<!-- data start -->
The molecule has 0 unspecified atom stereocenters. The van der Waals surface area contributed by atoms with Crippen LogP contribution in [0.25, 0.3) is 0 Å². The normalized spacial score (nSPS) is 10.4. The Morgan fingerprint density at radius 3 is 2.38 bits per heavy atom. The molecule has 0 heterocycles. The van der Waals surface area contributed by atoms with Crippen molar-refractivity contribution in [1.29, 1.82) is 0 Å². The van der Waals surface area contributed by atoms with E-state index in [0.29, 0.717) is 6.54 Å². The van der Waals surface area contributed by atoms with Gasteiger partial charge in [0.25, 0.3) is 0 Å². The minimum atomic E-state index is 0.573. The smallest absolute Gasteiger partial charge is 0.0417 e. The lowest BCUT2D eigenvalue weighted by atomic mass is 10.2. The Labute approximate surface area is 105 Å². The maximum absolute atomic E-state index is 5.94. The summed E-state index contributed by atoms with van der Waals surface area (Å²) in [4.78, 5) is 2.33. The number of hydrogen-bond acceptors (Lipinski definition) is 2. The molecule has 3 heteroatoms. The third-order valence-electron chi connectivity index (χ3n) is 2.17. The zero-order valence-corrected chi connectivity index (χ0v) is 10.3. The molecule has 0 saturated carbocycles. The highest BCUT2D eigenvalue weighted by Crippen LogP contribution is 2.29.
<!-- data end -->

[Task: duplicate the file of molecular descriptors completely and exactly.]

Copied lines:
The molecule has 0 unspecified atom stereocenters. The van der Waals surface area contributed by atoms with Crippen LogP contribution in [0.25, 0.3) is 0 Å². The normalized spacial score (nSPS) is 10.4. The Morgan fingerprint density at radius 3 is 2.38 bits per heavy atom. The molecule has 0 heterocycles. The van der Waals surface area contributed by atoms with Crippen molar-refractivity contribution in [1.29, 1.82) is 0 Å². The van der Waals surface area contributed by atoms with E-state index in [0.29, 0.717) is 6.54 Å². The van der Waals surface area contributed by atoms with Gasteiger partial charge in [0.25, 0.3) is 0 Å². The minimum atomic E-state index is 0.573. The smallest absolute Gasteiger partial charge is 0.0417 e. The lowest BCUT2D eigenvalue weighted by atomic mass is 10.2. The Labute approximate surface area is 105 Å². The maximum absolute atomic E-state index is 5.94. The summed E-state index contributed by atoms with van der Waals surface area (Å²) in [4.78, 5) is 2.33. The number of hydrogen-bond acceptors (Lipinski definition) is 2. The molecule has 3 heteroatoms. The third-order valence-electron chi connectivity index (χ3n) is 2.17. The zero-order valence-corrected chi connectivity index (χ0v) is 10.3. The molecule has 0 saturated carbocycles. The highest BCUT2D eigenvalue weighted by Crippen LogP contribution is 2.29.